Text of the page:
Self-Compassion Deficiency Disorder: We All Suffer From It

Have you ever said to yourself:

  • How could I be so stupid, to have done that?
  • How could I not see the red flags (about that person)?
  • Why did I not listen to my gut feelings?
  • I am the worst mom/dad/person ever.
  • I am so incompetent.
  • I hate myself for… (fill in the blanks).
  • I am so stupid.

I know you did because we all say these things to ourselves, especially when we make a decision that we regret later. These kinds of statements show one thing: lack of self-compassion. This lack of compassion for oneself is not conscious, and is not intentional. It’s just how it is; it’s how the brain works on auto-pilot (unquestioned).

Unless a person does real work in therapy to connect to all parts of Self, he/she may even take pride in being “tough on myself” for motivation to do better in the future (which never works).

Dr. Gabor Mate, M.D., in his book, In the Realm of Hungry Ghosts, writes:

Being cut off from our own natural self-compassion is one of the greatest impairments we can suffer. Along with our ability to feel our own pain go our best hopes for healing, dignity and love. What seems nonadaptive and self-harming in the present was, at some point in our lives, an adaptation to help us endure what we then had to go through. If people are addicted to self-soothing behaviours, it’s only because in their formative years they did not receive the soothing they needed. Such understanding helps delete toxic self-judgment on the past and supports responsibility for the now. Hence the need for compassionate self-inquiry.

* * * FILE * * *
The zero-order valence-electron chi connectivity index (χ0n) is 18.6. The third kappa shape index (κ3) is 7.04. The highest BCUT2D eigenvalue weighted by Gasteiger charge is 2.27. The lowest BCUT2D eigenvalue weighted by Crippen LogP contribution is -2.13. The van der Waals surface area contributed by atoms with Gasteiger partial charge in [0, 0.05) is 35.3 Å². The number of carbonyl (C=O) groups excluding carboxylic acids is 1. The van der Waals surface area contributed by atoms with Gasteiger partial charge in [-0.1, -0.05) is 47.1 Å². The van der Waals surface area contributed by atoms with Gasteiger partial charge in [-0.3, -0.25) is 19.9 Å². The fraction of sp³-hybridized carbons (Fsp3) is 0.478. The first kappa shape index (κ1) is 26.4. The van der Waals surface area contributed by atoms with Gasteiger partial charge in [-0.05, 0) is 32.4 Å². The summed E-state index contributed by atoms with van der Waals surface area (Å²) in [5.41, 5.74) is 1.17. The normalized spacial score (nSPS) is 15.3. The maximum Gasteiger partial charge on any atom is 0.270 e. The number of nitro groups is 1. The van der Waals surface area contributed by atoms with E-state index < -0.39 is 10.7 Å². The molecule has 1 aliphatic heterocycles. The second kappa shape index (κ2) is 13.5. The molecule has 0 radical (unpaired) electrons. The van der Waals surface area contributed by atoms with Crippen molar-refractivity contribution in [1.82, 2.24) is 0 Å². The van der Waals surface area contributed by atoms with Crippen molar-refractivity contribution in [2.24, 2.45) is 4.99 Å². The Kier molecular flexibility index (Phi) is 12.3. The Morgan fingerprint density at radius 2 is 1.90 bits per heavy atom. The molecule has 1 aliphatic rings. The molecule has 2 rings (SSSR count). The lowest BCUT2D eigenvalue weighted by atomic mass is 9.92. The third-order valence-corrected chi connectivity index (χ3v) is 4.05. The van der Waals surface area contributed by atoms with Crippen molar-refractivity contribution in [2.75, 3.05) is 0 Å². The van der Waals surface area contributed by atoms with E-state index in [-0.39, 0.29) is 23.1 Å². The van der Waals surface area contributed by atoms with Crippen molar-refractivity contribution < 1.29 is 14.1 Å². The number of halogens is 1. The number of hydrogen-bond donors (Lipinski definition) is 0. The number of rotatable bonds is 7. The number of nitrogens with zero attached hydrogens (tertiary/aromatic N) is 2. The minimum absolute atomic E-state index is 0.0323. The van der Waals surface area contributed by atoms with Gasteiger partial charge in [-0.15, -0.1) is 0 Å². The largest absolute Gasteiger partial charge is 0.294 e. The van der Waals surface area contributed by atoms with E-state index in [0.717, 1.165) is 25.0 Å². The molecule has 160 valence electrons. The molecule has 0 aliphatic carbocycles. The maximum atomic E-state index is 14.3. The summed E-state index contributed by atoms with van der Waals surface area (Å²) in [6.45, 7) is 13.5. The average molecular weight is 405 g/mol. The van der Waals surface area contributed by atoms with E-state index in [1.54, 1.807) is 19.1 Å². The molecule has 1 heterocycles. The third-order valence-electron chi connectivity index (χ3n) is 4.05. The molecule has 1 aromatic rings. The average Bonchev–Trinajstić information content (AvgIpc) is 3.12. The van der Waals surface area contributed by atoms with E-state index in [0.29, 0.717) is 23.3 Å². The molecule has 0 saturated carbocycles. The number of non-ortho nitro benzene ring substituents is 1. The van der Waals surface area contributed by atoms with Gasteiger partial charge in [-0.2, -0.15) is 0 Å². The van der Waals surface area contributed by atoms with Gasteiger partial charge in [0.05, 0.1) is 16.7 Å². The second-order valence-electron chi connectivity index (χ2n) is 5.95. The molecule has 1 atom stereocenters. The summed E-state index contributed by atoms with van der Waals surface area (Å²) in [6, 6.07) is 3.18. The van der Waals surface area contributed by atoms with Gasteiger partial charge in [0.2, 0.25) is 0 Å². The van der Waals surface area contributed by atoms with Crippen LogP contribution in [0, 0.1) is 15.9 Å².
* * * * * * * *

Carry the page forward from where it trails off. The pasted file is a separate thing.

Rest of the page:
This lack of self-compassion shows up in the parent-child relationship in the form of:

  • yelling
  • anger/raging
  • unreasonable reactions/punishments
  • harsh judgements of the Child
  • fear of the future
  • shame/regret
  • unreasonable expectations placed on the Child
  • lack of follow-through
  • lack of limit-setting when most needed
  • inability to listen and connection.

Things you can do today to get in touch with Self-Compassion, and become a more Present Parent:

  • download the BE WELL WORKBOOK 2024 (free) from the Neuromindfulness Institute (click here)
  • check out Dr. Kristin Neff’s work and free resources on her website;
  • read No Bad Parts, book by Richard Schwartz, PhD;
  • join my conscious parenting program, or work with me in 1:1 sessions. Book a free call with me today; link below.

GRATITUDE NOTE: I am very grateful to my colleague, Lori, from the Compassionate Inquiry for Professionals program, for our work together throughout the year of 2023.  Lori and I came up with this “diagnosis” of ‘Self-Compassion Deficiency Disorder’ in a recent practice session when my inner critic part was louder than a megaphone, and we made space for it with compassion and understanding. Thank you, Lori, for your wisdom and beauty ❤️.

Visited 8 times, 1 visit(s) today